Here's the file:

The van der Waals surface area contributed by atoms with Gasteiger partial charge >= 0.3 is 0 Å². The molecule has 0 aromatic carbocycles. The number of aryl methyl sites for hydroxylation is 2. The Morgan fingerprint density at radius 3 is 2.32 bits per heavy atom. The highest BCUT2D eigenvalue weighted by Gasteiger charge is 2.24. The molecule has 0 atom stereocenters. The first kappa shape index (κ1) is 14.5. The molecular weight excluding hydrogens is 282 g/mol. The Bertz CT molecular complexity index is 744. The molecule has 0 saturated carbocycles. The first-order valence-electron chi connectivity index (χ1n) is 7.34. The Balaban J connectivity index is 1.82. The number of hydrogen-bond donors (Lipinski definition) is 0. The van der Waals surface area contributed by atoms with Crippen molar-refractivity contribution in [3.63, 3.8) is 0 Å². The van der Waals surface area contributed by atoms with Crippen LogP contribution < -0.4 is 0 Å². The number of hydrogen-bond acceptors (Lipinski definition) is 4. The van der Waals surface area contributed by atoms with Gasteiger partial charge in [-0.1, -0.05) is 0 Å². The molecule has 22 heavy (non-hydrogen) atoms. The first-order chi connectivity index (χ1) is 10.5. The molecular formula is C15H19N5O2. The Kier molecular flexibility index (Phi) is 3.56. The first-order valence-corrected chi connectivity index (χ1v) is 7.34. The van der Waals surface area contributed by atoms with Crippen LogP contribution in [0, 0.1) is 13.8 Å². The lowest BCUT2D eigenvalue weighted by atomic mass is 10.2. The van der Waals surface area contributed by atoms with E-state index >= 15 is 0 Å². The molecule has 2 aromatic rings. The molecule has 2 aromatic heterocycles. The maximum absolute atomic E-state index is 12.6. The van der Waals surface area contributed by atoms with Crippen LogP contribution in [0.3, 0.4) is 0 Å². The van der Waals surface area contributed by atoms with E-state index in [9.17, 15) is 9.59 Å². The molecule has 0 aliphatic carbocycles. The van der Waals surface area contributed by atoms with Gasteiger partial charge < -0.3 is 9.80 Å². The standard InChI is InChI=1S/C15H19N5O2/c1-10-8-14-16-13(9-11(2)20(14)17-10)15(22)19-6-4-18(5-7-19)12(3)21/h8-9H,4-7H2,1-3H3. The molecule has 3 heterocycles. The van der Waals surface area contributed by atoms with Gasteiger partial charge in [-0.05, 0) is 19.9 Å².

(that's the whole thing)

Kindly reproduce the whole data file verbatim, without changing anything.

The van der Waals surface area contributed by atoms with Gasteiger partial charge >= 0.3 is 0 Å². The molecule has 0 aromatic carbocycles. The number of aryl methyl sites for hydroxylation is 2. The Morgan fingerprint density at radius 3 is 2.32 bits per heavy atom. The highest BCUT2D eigenvalue weighted by Gasteiger charge is 2.24. The molecule has 0 atom stereocenters. The first kappa shape index (κ1) is 14.5. The molecular weight excluding hydrogens is 282 g/mol. The Bertz CT molecular complexity index is 744. The molecule has 0 saturated carbocycles. The first-order valence-electron chi connectivity index (χ1n) is 7.34. The Balaban J connectivity index is 1.82. The number of hydrogen-bond donors (Lipinski definition) is 0. The van der Waals surface area contributed by atoms with Crippen molar-refractivity contribution in [3.63, 3.8) is 0 Å². The van der Waals surface area contributed by atoms with Crippen LogP contribution < -0.4 is 0 Å². The number of hydrogen-bond acceptors (Lipinski definition) is 4. The van der Waals surface area contributed by atoms with Gasteiger partial charge in [-0.1, -0.05) is 0 Å². The molecule has 22 heavy (non-hydrogen) atoms. The first-order chi connectivity index (χ1) is 10.5. The molecular formula is C15H19N5O2. The Kier molecular flexibility index (Phi) is 3.56. The first-order valence-corrected chi connectivity index (χ1v) is 7.34. The van der Waals surface area contributed by atoms with Crippen LogP contribution in [0, 0.1) is 13.8 Å². The lowest BCUT2D eigenvalue weighted by atomic mass is 10.2. The van der Waals surface area contributed by atoms with E-state index >= 15 is 0 Å². The molecule has 2 aromatic rings. The molecule has 2 aromatic heterocycles. The maximum absolute atomic E-state index is 12.6. The van der Waals surface area contributed by atoms with Crippen LogP contribution in [0.3, 0.4) is 0 Å². The van der Waals surface area contributed by atoms with E-state index in [9.17, 15) is 9.59 Å². The molecule has 0 aliphatic carbocycles. The van der Waals surface area contributed by atoms with Gasteiger partial charge < -0.3 is 9.80 Å². The standard InChI is InChI=1S/C15H19N5O2/c1-10-8-14-16-13(9-11(2)20(14)17-10)15(22)19-6-4-18(5-7-19)12(3)21/h8-9H,4-7H2,1-3H3. The molecule has 3 heterocycles. The van der Waals surface area contributed by atoms with Gasteiger partial charge in [-0.05, 0) is 19.9 Å².